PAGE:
Starting your Fitness Journey
So you’re thinking about starting a fitness program (and are cleared by your physician to do so). What now? I should probably join a gym, right? All these questions can be overwhelming and make you re-think your decision… don’t let them. Look at the big picture and try not to get caught up in the details. The fact that you’ve evaluated your life and have made a decision to improve your health is further than most people get, so take a minute and appreciate that. Now, lets start with the reasoning behind that decision.
Step 1: Goals, write them down.
This is the most important part of your new endeavor. Taking the time to set measurable, timely goals may seem unnecessary because it doesn’t burn calories, but it is the very foundation that your fitness program builds on. Why are you doing this? What does “fit” mean to you? Here’s how to approach this: First, set a long-term goal (1-5 years), examples of long-term goals may be “running a 5k by June 1” or “lose 30 lbs by Labor Day”. This goal will steer your short term goals (1-3 months) in the right direction, examples of short term goals include “run a half mile” or “being able to touch my toes”. Make sure every goal you make has a realistic deadline and a way to measure it.
Step 2: Pencil yourself in
Prepare yourself for time conflicts. Everyone has the same amount of hours in the day, so why can some people “find the time” to workout? It’s because they make the time. Look at your schedule a few days to a week in advance and plug in your workout times in the same manner you’d set a meeting- mandatory. You may have to make a few sacrifices, but your future self will thank you. Start with 3 days a week, aim for non-consecutive days to let your body recover between each workout.
Step 3: Move
Now that you have set goals and made time to exercise, it’s time to move. How many days should I do cardio? How many sets/reps should I do with weights? These answers are all influenced by your goal(s). In a general sense, cardiovascular exercise is beneficial no matter what your goal. This means activities like swimming, biking, jogging, and skiing. Start with 30-minute sessions and work your way up. Strength training is important to build muscle and protect your joints, but takes a little more practice than cardio. Start with 2 sessions a week. Squats, crunches and push-ups are all examples of strength exercises. These movements require proper form to prevent injury, so if you’re unsure where to start with either cardio or strength, seek out a fitness professional to help you.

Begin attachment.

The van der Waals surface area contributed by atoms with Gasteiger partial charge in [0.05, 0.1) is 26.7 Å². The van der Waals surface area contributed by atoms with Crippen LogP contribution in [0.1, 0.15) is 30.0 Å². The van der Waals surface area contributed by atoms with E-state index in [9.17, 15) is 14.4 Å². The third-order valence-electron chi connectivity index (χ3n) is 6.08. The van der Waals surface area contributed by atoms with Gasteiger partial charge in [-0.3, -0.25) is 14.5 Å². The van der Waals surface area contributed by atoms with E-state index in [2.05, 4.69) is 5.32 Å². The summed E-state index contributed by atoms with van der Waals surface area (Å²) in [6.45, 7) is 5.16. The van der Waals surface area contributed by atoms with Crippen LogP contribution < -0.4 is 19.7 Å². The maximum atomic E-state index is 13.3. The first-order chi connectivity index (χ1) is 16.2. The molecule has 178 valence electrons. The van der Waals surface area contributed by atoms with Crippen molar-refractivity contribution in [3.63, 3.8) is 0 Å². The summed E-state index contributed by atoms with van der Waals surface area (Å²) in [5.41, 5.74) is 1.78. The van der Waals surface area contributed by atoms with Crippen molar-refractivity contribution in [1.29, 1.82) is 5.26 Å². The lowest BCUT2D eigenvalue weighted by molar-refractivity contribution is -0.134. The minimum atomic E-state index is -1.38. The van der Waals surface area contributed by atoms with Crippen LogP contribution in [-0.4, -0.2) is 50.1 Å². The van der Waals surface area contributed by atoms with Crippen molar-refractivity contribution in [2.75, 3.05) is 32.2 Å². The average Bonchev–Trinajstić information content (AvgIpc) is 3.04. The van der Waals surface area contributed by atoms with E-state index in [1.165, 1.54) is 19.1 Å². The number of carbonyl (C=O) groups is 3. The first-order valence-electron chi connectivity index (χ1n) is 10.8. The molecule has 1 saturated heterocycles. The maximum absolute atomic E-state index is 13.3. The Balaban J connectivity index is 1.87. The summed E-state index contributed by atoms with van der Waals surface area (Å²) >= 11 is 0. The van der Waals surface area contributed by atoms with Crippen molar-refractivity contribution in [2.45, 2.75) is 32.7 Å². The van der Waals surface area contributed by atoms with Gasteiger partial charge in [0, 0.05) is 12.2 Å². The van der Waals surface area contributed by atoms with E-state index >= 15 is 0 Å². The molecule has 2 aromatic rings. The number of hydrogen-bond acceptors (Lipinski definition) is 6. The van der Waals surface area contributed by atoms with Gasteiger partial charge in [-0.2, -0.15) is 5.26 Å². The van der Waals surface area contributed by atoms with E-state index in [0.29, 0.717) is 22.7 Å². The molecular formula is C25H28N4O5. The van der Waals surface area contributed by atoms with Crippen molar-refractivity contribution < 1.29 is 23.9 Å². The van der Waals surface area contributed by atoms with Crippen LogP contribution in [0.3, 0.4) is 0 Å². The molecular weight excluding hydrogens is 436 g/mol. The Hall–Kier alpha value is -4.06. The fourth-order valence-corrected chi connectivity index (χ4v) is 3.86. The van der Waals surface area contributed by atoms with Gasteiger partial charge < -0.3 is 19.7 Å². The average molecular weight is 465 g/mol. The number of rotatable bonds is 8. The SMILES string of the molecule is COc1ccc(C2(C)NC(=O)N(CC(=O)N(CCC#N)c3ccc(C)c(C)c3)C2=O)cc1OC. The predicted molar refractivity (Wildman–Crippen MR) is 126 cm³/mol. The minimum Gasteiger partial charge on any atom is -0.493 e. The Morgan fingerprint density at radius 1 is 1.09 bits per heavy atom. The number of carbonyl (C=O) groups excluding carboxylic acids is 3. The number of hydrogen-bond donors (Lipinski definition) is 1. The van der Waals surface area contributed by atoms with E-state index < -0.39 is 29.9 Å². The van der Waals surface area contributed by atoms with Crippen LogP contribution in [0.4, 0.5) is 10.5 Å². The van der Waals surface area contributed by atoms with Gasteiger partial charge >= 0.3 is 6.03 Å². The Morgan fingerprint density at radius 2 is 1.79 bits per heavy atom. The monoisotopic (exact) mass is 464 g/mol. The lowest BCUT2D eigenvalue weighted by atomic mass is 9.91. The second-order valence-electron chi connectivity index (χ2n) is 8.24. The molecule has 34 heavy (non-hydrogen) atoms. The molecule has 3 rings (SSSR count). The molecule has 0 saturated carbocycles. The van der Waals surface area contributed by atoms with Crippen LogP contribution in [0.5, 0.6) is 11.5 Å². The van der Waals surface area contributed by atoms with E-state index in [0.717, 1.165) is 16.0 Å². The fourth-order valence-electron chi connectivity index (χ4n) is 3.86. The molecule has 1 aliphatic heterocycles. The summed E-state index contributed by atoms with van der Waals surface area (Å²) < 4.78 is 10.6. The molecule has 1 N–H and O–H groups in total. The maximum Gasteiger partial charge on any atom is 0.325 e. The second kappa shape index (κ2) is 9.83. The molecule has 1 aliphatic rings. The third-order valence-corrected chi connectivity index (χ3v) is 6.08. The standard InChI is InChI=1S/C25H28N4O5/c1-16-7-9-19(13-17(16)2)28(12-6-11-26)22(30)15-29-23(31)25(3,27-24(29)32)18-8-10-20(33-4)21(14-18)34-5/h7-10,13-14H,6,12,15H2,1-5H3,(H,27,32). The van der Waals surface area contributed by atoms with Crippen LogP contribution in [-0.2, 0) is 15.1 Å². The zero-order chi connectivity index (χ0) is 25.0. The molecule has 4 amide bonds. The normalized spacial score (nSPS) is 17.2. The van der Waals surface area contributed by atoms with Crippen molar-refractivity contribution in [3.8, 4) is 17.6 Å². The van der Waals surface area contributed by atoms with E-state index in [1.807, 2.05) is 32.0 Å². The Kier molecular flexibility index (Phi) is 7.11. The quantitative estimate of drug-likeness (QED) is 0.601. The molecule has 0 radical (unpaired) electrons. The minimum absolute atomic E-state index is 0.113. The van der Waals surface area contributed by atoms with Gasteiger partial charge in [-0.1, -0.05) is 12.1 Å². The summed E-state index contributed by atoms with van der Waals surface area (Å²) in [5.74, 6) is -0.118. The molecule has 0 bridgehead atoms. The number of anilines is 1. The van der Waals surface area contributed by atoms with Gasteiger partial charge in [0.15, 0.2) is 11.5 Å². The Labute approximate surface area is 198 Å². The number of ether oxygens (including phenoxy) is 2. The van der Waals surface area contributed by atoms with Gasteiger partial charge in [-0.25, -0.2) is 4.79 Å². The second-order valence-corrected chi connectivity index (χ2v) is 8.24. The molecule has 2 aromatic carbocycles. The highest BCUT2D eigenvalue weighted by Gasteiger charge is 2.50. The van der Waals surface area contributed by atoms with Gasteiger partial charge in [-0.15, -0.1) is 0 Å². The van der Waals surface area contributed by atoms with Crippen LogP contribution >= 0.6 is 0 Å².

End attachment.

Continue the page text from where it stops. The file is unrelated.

If you find that you can’t get muster up the motivation to get moving, then a gym membership may not be a bad idea. If you are like everyone else in the world and get intimidated by gyms, then talk to a fitness instructor or Personal Trainer, it’s their job to introduce exercise into your life in a way that works for you. Think about it as investing in yourself, paying for a gym membership and/or Personal Trainer is money you’ll save in health care down the road.
Fitness is more than just lifting weights and running. It’s a lifestyle that requires preparation, planning and persistence. You will work hard, and in time be rewarded with physical and mental health. You’ve already done the hardest part by deciding… now take the leap.
Good resources for beginners: